Marhum Aliraza Mohamedhussein Nanji, fondly referred to as ‘Ada’ was born in Lamu, Kenya in 1936 but spent most of the early part of his life in Masaka, Uganda, where his family had a business.
Ada had a special place in his heart for Tabligh or religious propagation and lived his life completely immersed in such activities, but always maintained a low profile, not preferring any limelight whatsoever. He was modest in his dress code, always in a white shirt and trousers, and preferred to keep simplicity a code of his life, till his passing away in 2009.
He is credited with starting or running several religious institutions, but his most recognisable role was as the Principal of the Haydari Madrasah in Nairobi, Kenya, a role he endeared till the last days of his life, and one which he rendered with total devotion and commitment. He was a disciplinarian, a facilitator and a forward-looking leader who always thought ahead of his time. This publication, The Community on Friday, in part owes its origin to Marhum’s desire to have ‘Friday supplements’ started in the new name of Friday Faculty, a predecessor to this current-day publication.
Apart from the Madrasah, Marhum was instrumental in setting up an Islamic Book library near his daytime workplace on Tom Mboya Street, and he later enabled the setting up of a library within the Haydari Madrasah too.
But starting madaaris was not a goal he realised after moving to Nairobi, in his earlier days in 1975, when residing in Toronto, Canada, Marhum Aliraza leased school premises to start Sunday classes, where he personally prepared the content, established prayers for the children and was even seen carrying the carpets before and after salaat time.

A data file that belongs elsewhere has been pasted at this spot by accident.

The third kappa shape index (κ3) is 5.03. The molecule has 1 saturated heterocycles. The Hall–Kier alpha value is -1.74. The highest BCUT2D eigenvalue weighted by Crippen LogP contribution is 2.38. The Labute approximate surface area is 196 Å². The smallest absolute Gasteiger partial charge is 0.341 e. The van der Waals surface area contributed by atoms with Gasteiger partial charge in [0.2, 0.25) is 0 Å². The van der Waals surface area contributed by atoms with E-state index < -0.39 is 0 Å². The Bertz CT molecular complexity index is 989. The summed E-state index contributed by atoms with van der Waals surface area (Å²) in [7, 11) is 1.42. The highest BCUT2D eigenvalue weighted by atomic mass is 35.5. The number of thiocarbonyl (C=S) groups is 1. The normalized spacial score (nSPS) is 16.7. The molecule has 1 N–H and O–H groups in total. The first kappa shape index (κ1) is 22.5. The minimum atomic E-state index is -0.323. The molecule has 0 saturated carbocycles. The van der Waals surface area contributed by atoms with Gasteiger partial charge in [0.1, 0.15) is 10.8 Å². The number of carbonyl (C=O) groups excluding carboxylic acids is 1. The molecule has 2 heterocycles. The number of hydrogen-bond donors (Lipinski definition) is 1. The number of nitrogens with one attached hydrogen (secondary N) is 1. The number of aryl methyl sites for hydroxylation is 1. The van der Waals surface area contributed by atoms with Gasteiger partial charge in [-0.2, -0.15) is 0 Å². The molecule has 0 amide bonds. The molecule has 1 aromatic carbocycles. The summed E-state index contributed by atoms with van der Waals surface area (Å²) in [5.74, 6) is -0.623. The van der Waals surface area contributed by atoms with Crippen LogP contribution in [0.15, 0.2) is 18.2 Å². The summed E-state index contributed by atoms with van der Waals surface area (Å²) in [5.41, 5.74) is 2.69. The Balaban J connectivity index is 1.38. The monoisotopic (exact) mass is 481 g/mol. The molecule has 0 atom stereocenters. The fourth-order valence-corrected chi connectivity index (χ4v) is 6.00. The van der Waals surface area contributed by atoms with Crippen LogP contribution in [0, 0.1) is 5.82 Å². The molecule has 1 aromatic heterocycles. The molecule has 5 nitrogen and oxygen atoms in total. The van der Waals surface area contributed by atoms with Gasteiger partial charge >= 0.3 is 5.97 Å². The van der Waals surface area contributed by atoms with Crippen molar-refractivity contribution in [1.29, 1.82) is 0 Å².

But because he spent more time in Nairobi, he will be remembered how the Haydari Madrasah took roots at the Park Road-based Muslim Girls School, and then eventually solicited funds to build a Madrasah opposite the school, annexed to the masjid and Imambada. In later years, when the Jamaat expanded and moved to the plush suburb of Lavington, he organised the new setup, supervising the entire process.
Ada will also be remembered for his single-handed leadership in putting together a comprehensive syllabus for all age groups in the late 1980s, a series that remained in effective use for over two decades, serving as a model curriculum for many Jamaats worldwide. He also translated these into Gujrati so that they could be used in India and then also in French for Madagascar.
In 1983, he established the famous Haj Assistance Committee, HAC, which was specifically formed to help khoja pilgrims arriving from different parts of the world. The organisation in service to the Guests of God carried on even after his demise until 2019 when the government of Saudi Arabia changed regulations.
More recently, he chaired the Bilal Board of the Africa Federation before recommending the split of the functions of Tabligh and Da’wa, leading to the ultimate creation of AFTab. He also overlooked the running of the Bilal Muslim Mission in Nakuru, Kenya, where up to 13 centres were purchased, built and managed by the Mulla Nanji Trust Fund.
At the time of his demise, Aliraza Mohamedhussein Nanji was survived by his wife and three children Kaniz Mavani, Onali Nanji and Mohamed Nanji
May Allah SWT repose the departed soul in the abundance of His mercy and rest him amongst the chosen ones – Ameen. We request our readers to remember marhum and all the Marhumeen with Sura-e-Fateha.